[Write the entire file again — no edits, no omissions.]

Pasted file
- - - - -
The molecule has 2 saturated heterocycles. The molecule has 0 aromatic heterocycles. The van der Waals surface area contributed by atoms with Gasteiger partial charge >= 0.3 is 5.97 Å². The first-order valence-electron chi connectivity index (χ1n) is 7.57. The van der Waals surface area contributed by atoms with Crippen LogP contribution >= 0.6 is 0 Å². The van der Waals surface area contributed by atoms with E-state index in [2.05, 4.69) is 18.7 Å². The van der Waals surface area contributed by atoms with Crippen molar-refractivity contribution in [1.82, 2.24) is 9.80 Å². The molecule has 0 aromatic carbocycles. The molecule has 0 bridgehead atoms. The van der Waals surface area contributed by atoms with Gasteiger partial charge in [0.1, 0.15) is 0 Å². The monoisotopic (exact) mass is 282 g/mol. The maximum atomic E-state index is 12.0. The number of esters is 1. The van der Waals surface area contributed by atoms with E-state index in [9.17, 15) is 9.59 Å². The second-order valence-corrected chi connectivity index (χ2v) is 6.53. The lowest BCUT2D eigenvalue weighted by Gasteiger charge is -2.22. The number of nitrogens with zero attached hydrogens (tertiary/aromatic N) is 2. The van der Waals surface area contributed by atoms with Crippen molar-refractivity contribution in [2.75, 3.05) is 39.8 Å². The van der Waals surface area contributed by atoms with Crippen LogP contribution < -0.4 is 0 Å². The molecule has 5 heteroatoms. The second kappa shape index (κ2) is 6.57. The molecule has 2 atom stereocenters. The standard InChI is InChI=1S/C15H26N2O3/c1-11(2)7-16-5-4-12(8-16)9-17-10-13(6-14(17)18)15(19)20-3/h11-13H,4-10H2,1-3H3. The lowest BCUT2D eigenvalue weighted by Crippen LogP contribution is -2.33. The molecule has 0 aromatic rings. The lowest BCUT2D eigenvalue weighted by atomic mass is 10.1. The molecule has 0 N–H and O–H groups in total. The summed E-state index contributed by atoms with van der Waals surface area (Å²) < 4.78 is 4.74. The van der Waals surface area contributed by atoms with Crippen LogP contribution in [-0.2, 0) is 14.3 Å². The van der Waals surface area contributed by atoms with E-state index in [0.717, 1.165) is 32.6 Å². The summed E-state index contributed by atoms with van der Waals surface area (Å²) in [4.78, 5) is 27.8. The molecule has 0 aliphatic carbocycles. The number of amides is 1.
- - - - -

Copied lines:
The molecule has 2 saturated heterocycles. The molecule has 0 aromatic heterocycles. The van der Waals surface area contributed by atoms with Gasteiger partial charge >= 0.3 is 5.97 Å². The first-order valence-electron chi connectivity index (χ1n) is 7.57. The van der Waals surface area contributed by atoms with Crippen LogP contribution >= 0.6 is 0 Å². The van der Waals surface area contributed by atoms with E-state index in [2.05, 4.69) is 18.7 Å². The van der Waals surface area contributed by atoms with Crippen molar-refractivity contribution in [1.82, 2.24) is 9.80 Å². The molecule has 0 aromatic carbocycles. The molecule has 0 bridgehead atoms. The van der Waals surface area contributed by atoms with Gasteiger partial charge in [0.1, 0.15) is 0 Å². The monoisotopic (exact) mass is 282 g/mol. The maximum atomic E-state index is 12.0. The number of esters is 1. The van der Waals surface area contributed by atoms with E-state index in [9.17, 15) is 9.59 Å². The second-order valence-corrected chi connectivity index (χ2v) is 6.53. The lowest BCUT2D eigenvalue weighted by Gasteiger charge is -2.22. The number of nitrogens with zero attached hydrogens (tertiary/aromatic N) is 2. The van der Waals surface area contributed by atoms with Crippen molar-refractivity contribution in [2.75, 3.05) is 39.8 Å². The van der Waals surface area contributed by atoms with Crippen LogP contribution < -0.4 is 0 Å². The molecule has 5 heteroatoms. The second kappa shape index (κ2) is 6.57. The molecule has 2 atom stereocenters. The standard InChI is InChI=1S/C15H26N2O3/c1-11(2)7-16-5-4-12(8-16)9-17-10-13(6-14(17)18)15(19)20-3/h11-13H,4-10H2,1-3H3. The lowest BCUT2D eigenvalue weighted by Crippen LogP contribution is -2.33. The molecule has 0 aromatic rings. The lowest BCUT2D eigenvalue weighted by atomic mass is 10.1. The molecule has 0 N–H and O–H groups in total. The summed E-state index contributed by atoms with van der Waals surface area (Å²) < 4.78 is 4.74. The van der Waals surface area contributed by atoms with Crippen LogP contribution in [-0.2, 0) is 14.3 Å². The van der Waals surface area contributed by atoms with E-state index in [0.717, 1.165) is 32.6 Å². The summed E-state index contributed by atoms with van der Waals surface area (Å²) in [4.78, 5) is 27.8. The molecule has 0 aliphatic carbocycles. The number of amides is 1.